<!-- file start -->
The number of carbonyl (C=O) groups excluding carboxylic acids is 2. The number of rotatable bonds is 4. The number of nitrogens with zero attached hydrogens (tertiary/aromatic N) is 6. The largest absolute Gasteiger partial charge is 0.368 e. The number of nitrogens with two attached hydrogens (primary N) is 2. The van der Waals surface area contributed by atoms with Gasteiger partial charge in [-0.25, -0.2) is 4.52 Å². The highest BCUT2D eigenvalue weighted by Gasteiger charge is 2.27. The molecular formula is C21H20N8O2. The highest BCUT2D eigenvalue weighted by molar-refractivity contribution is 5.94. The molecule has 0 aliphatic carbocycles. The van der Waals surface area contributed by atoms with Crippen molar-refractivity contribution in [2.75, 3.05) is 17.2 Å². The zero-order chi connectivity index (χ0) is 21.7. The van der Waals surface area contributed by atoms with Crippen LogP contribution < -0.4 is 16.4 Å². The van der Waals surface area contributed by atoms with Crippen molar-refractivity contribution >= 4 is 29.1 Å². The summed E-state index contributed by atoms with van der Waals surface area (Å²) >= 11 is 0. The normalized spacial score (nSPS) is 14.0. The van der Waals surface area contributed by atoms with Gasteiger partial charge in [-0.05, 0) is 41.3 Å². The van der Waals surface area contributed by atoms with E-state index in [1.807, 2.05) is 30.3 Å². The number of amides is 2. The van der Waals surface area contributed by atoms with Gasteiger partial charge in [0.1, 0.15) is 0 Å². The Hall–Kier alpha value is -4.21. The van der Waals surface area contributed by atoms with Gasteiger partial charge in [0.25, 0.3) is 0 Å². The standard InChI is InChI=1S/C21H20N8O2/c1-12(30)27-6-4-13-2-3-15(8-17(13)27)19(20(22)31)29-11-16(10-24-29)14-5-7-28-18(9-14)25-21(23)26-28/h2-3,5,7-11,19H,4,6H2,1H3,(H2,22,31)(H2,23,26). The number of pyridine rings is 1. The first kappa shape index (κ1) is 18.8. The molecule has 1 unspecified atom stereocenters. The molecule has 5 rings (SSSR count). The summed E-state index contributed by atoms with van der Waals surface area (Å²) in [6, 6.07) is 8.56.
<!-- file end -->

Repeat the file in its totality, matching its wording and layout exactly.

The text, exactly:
The number of carbonyl (C=O) groups excluding carboxylic acids is 2. The number of rotatable bonds is 4. The number of nitrogens with zero attached hydrogens (tertiary/aromatic N) is 6. The largest absolute Gasteiger partial charge is 0.368 e. The number of nitrogens with two attached hydrogens (primary N) is 2. The van der Waals surface area contributed by atoms with Gasteiger partial charge in [-0.25, -0.2) is 4.52 Å². The highest BCUT2D eigenvalue weighted by Gasteiger charge is 2.27. The molecular formula is C21H20N8O2. The highest BCUT2D eigenvalue weighted by molar-refractivity contribution is 5.94. The molecule has 0 aliphatic carbocycles. The van der Waals surface area contributed by atoms with Crippen molar-refractivity contribution in [2.75, 3.05) is 17.2 Å². The zero-order chi connectivity index (χ0) is 21.7. The van der Waals surface area contributed by atoms with Crippen LogP contribution < -0.4 is 16.4 Å². The van der Waals surface area contributed by atoms with Crippen molar-refractivity contribution >= 4 is 29.1 Å². The summed E-state index contributed by atoms with van der Waals surface area (Å²) >= 11 is 0. The normalized spacial score (nSPS) is 14.0. The van der Waals surface area contributed by atoms with Gasteiger partial charge in [-0.05, 0) is 41.3 Å². The van der Waals surface area contributed by atoms with E-state index in [1.807, 2.05) is 30.3 Å². The number of amides is 2. The van der Waals surface area contributed by atoms with Gasteiger partial charge in [0.1, 0.15) is 0 Å². The Hall–Kier alpha value is -4.21. The van der Waals surface area contributed by atoms with Gasteiger partial charge in [0.25, 0.3) is 0 Å². The standard InChI is InChI=1S/C21H20N8O2/c1-12(30)27-6-4-13-2-3-15(8-17(13)27)19(20(22)31)29-11-16(10-24-29)14-5-7-28-18(9-14)25-21(23)26-28/h2-3,5,7-11,19H,4,6H2,1H3,(H2,22,31)(H2,23,26). The number of pyridine rings is 1. The first kappa shape index (κ1) is 18.8. The molecule has 1 unspecified atom stereocenters. The molecule has 5 rings (SSSR count). The summed E-state index contributed by atoms with van der Waals surface area (Å²) in [6, 6.07) is 8.56.